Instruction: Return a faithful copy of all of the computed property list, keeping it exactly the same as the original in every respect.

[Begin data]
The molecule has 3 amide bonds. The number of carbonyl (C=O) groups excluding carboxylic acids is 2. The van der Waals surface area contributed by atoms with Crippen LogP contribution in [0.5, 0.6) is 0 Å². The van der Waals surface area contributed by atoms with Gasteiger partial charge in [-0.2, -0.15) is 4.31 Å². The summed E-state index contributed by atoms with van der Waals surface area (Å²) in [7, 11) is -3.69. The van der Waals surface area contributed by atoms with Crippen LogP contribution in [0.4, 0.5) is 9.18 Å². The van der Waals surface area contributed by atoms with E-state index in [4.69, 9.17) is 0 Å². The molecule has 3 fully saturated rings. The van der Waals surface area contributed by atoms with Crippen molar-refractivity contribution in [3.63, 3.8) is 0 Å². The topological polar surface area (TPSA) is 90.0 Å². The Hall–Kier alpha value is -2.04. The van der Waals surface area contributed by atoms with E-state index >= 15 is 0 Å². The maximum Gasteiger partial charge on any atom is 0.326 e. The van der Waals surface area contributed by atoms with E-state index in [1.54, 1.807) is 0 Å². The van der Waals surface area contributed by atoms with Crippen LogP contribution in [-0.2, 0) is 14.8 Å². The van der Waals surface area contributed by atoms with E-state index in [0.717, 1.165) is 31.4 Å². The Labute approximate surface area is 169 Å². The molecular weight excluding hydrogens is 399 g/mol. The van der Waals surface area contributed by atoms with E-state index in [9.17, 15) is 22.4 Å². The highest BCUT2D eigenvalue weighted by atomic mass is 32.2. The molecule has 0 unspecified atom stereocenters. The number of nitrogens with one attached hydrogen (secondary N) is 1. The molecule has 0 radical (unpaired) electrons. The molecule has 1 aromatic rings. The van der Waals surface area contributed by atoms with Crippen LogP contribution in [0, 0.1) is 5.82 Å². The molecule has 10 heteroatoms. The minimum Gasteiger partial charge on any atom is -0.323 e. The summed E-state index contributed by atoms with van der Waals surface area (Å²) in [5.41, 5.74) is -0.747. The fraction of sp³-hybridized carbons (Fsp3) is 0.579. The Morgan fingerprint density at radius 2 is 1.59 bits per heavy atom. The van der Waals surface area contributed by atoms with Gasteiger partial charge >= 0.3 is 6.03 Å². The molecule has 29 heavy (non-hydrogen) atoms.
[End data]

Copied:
The molecule has 3 amide bonds. The number of carbonyl (C=O) groups excluding carboxylic acids is 2. The van der Waals surface area contributed by atoms with Crippen LogP contribution in [0.5, 0.6) is 0 Å². The van der Waals surface area contributed by atoms with Gasteiger partial charge in [-0.2, -0.15) is 4.31 Å². The summed E-state index contributed by atoms with van der Waals surface area (Å²) in [7, 11) is -3.69. The van der Waals surface area contributed by atoms with Crippen LogP contribution in [0.4, 0.5) is 9.18 Å². The van der Waals surface area contributed by atoms with E-state index in [4.69, 9.17) is 0 Å². The molecule has 3 fully saturated rings. The van der Waals surface area contributed by atoms with Crippen molar-refractivity contribution in [3.63, 3.8) is 0 Å². The topological polar surface area (TPSA) is 90.0 Å². The Hall–Kier alpha value is -2.04. The van der Waals surface area contributed by atoms with E-state index >= 15 is 0 Å². The maximum Gasteiger partial charge on any atom is 0.326 e. The van der Waals surface area contributed by atoms with E-state index in [1.54, 1.807) is 0 Å². The van der Waals surface area contributed by atoms with Crippen LogP contribution in [-0.2, 0) is 14.8 Å². The van der Waals surface area contributed by atoms with E-state index in [0.717, 1.165) is 31.4 Å². The Labute approximate surface area is 169 Å². The molecular weight excluding hydrogens is 399 g/mol. The van der Waals surface area contributed by atoms with E-state index in [9.17, 15) is 22.4 Å². The highest BCUT2D eigenvalue weighted by atomic mass is 32.2. The molecule has 0 unspecified atom stereocenters. The number of nitrogens with one attached hydrogen (secondary N) is 1. The molecule has 0 radical (unpaired) electrons. The molecule has 1 aromatic rings. The van der Waals surface area contributed by atoms with Crippen LogP contribution in [0, 0.1) is 5.82 Å². The molecule has 10 heteroatoms. The minimum Gasteiger partial charge on any atom is -0.323 e. The summed E-state index contributed by atoms with van der Waals surface area (Å²) in [5.41, 5.74) is -0.747. The fraction of sp³-hybridized carbons (Fsp3) is 0.579. The Morgan fingerprint density at radius 2 is 1.59 bits per heavy atom. The van der Waals surface area contributed by atoms with Gasteiger partial charge >= 0.3 is 6.03 Å². The molecule has 29 heavy (non-hydrogen) atoms.